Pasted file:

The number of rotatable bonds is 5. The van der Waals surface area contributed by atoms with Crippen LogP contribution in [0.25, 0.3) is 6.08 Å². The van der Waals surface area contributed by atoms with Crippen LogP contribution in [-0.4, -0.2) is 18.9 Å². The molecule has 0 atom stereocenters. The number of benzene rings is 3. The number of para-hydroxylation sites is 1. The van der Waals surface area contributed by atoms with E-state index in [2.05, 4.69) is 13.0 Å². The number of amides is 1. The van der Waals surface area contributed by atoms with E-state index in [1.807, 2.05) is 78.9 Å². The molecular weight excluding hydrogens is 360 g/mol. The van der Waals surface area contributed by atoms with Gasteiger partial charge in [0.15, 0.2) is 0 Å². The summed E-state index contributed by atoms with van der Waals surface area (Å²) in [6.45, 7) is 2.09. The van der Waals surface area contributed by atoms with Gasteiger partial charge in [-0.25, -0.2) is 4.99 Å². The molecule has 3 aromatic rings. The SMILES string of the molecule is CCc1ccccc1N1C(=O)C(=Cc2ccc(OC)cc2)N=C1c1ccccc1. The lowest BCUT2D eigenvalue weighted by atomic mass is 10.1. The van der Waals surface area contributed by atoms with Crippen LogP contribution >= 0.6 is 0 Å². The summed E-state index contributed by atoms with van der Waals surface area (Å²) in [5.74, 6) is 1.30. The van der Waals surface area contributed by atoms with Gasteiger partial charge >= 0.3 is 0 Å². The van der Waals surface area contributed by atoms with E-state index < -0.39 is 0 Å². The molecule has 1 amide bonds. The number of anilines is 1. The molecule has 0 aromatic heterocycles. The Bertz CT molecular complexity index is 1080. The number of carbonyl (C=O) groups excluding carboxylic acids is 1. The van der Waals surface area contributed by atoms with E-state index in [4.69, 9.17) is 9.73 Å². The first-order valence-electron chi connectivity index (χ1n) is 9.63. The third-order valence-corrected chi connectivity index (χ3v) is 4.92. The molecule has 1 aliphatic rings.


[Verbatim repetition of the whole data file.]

The number of rotatable bonds is 5. The van der Waals surface area contributed by atoms with Crippen LogP contribution in [0.25, 0.3) is 6.08 Å². The van der Waals surface area contributed by atoms with Crippen LogP contribution in [-0.4, -0.2) is 18.9 Å². The molecule has 0 atom stereocenters. The number of benzene rings is 3. The number of para-hydroxylation sites is 1. The van der Waals surface area contributed by atoms with E-state index in [2.05, 4.69) is 13.0 Å². The number of amides is 1. The van der Waals surface area contributed by atoms with E-state index in [1.807, 2.05) is 78.9 Å². The molecular weight excluding hydrogens is 360 g/mol. The van der Waals surface area contributed by atoms with Gasteiger partial charge in [0.15, 0.2) is 0 Å². The summed E-state index contributed by atoms with van der Waals surface area (Å²) in [6.45, 7) is 2.09. The van der Waals surface area contributed by atoms with Gasteiger partial charge in [-0.25, -0.2) is 4.99 Å². The molecule has 3 aromatic rings. The SMILES string of the molecule is CCc1ccccc1N1C(=O)C(=Cc2ccc(OC)cc2)N=C1c1ccccc1. The lowest BCUT2D eigenvalue weighted by atomic mass is 10.1. The van der Waals surface area contributed by atoms with Crippen LogP contribution >= 0.6 is 0 Å². The summed E-state index contributed by atoms with van der Waals surface area (Å²) in [5.74, 6) is 1.30. The van der Waals surface area contributed by atoms with Gasteiger partial charge >= 0.3 is 0 Å². The van der Waals surface area contributed by atoms with E-state index < -0.39 is 0 Å². The molecule has 1 amide bonds. The number of anilines is 1. The molecule has 0 aromatic heterocycles. The Bertz CT molecular complexity index is 1080. The number of carbonyl (C=O) groups excluding carboxylic acids is 1. The van der Waals surface area contributed by atoms with E-state index in [4.69, 9.17) is 9.73 Å². The first-order valence-electron chi connectivity index (χ1n) is 9.63. The third-order valence-corrected chi connectivity index (χ3v) is 4.92. The molecule has 1 aliphatic rings.